RISD Architecture Students Design Transitional Housing for Unhoused Rhode Islanders

Jack Schildge shares his plan with visiting critics

As the fall semester came to a close, Architecture students in an advanced studio led by Professor Jonathan Knowles BArch 84 prepared to present their plans for transitional housing units to Rhode Island Secretary of Housing Stefan Pryor and members of his team. Knowles began developing the course in 2019, when Rhode Island Governor Daniel McKee toured the Sheridan Small Homes project RISD Architecture students designed and proposed that he lead another studio aimed at developing creative solutions to the state’s housing crisis.

“Our ongoing effort to address homelessness in Rhode Island is unwavering,” McKee said in a June 2023 statement. “We invite service providers and communities to bring forth their best approaches and proposals, and we encourage any organization with new ideas to apply.”

Knowles started by researching existing housing stock in the state, keeping in mind the specific parameters McKee had laid out. “The governor’s charge was clear,” he recalls. “The goal was to design five transitional housing facilities located across the state, each of which would house 60 people, providing shelter to 300 people in total.”

Architecture faculty member Manuel Cordero manipulates a student-built model at final crits
a student model featuring curvilinear design
Above, Architecture faculty member Manuel Cordero Alvarado suggests moving a building within the site as Professor Jonathan Knowles (at right) looks on; below, a model by grad student Lela Gunderson features a curvilinear design to maximize site views.

Beyond the numbers, he encouraged students to create welcoming and inclusive designs using high-performance, energy-efficient materials and to consider the physical, mental and emotional effects of homelessness on residents. The goal was to ensure that people would have control over their immediate environment and access to the benefits of natural elements within the residences.

“A hallmark of RISD’s Architecture program is our belief that the design studio—where students hone their skills as makers—is also the place within our curriculum to most effectively engage the community,” says Department Head Jacqueline Shaw. “Professor Knowles’ studio demonstrates the impact and influence design can have on community concerns at the strategic planning stage of an engagement.”

Students focused on four different sites: one in downtown Providence, one in Woonsocket, one in Central Falls and one in West Warwick. They were asked to keep three core principles in mind: the need to provide shelter for individuals and families, the importance of proposing cost-effective solutions and the idea that the units could be converted into permanent supportive housing in the long term. All of their designs featured prefab construction for fast, cost-effective builds; community spaces providing healthcare and other services; and a number of accessible, ADA-compliant units.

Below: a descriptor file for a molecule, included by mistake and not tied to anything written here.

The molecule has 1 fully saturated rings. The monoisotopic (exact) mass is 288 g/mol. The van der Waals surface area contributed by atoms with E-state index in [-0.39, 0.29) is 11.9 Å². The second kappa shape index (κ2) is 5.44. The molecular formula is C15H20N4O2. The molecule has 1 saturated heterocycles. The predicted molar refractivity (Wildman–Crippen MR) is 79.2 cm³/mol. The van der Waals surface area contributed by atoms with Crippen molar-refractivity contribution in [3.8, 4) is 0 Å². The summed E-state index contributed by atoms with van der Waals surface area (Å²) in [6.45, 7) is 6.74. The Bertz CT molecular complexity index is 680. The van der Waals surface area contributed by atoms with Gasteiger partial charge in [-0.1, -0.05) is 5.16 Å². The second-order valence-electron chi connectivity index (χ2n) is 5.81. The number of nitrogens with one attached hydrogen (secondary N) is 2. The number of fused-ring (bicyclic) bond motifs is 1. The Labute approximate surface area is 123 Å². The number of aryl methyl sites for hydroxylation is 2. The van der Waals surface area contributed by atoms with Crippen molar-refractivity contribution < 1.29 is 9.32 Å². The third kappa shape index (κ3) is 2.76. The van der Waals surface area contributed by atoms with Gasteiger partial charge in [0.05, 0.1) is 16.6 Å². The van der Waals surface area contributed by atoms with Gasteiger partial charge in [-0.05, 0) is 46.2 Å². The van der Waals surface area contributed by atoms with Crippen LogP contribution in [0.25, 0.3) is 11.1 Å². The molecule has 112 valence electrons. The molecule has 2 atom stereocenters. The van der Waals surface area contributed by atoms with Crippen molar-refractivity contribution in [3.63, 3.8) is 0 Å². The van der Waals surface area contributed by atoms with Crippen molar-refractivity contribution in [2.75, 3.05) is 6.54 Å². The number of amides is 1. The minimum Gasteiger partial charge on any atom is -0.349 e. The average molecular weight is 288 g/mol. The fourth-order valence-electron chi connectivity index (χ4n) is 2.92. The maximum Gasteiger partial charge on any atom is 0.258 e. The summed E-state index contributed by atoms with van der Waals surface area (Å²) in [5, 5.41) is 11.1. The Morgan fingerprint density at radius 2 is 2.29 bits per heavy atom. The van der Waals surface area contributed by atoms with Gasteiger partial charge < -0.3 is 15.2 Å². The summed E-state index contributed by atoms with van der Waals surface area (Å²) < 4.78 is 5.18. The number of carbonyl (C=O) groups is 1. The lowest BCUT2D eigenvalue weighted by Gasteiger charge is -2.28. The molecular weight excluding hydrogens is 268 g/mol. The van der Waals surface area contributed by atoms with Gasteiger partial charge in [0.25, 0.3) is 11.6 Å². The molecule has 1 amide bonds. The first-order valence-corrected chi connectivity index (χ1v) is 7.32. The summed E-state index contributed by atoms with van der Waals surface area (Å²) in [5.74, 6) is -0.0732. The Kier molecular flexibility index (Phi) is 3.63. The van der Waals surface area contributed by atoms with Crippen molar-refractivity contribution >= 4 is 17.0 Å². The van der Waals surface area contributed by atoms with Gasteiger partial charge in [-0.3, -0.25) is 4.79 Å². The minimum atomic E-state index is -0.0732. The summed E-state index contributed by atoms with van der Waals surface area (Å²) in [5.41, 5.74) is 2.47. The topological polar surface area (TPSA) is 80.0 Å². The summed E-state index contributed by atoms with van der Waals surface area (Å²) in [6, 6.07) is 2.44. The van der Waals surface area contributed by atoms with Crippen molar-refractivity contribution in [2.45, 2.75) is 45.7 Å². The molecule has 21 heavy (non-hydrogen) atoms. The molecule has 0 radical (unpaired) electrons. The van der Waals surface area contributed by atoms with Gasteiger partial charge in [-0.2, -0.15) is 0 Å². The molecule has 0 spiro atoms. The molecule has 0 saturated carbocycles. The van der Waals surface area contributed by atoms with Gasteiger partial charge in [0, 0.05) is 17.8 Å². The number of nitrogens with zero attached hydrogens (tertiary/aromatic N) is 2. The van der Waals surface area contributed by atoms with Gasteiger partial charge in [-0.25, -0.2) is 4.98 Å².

Grad student Felicia Neuhof MArch 24 designed for the Providence site and was inspired by natural forms like beehives. “Part of my plan for improving the quality of life for the residents involves fostering food security,” she noted at an interim critique in November. “My project includes a greenhouse and a space on the ground floor for a community food kitchen.”

Pryor described the project as “provocative and compelling,” and Department of Housing Project Manager Lauren Barnes (also a trained architect) appreciated Neuhof’s choice of materials and the way that the color palette would work with existing downtown structures.

Rhode Island Secretary of Housing Stefan Pryor examines student renderings in the BEB
students pin up renderings in preparation for final crits
Above, Betty Ng shares an interim design with Rhode Island Secretary of Housing Stefan Pryor; below, Anh Nguyen and Andrew Song pin up renderings in preparation for final crits.

Jack Schildge MArch 24 (see top photo) created plans for the Central Falls location, a former textile mill complex currently in a state of ruin. Schildge proposed using reclaimed bricks from the site and offering each resident a storage unit, which is crucial for people in transitional housing. He also envisioned a pedestrian courtyard not unlike a small college campus.

Eleanor Cody MArch 24, who drew up plans for the Woonsocket site, played with larger corridors in service of private balconies for each unit. “It’s a beautiful site along the Blackstone River Bikeway, so I propose lots of windows on the first floor,” she said.

Each student presented detailed renderings and models showing the interiors and exteriors of their proposed buildings and how they would work together as a larger whole. They analyzed the energy efficiency their designs would support and took advantage of on-site resources and energy sources. 

But did they succeed in answering one of the primary questions posed by Pryor: Can design itself ameliorate common concerns about housing in Rhode Island? “Yes,” he proclaimed at the critique. “These designs have persuaded me that it can!”

Simone Solondz / photos by Jo Sittenfeld MFA 08 PH
January 8, 2024

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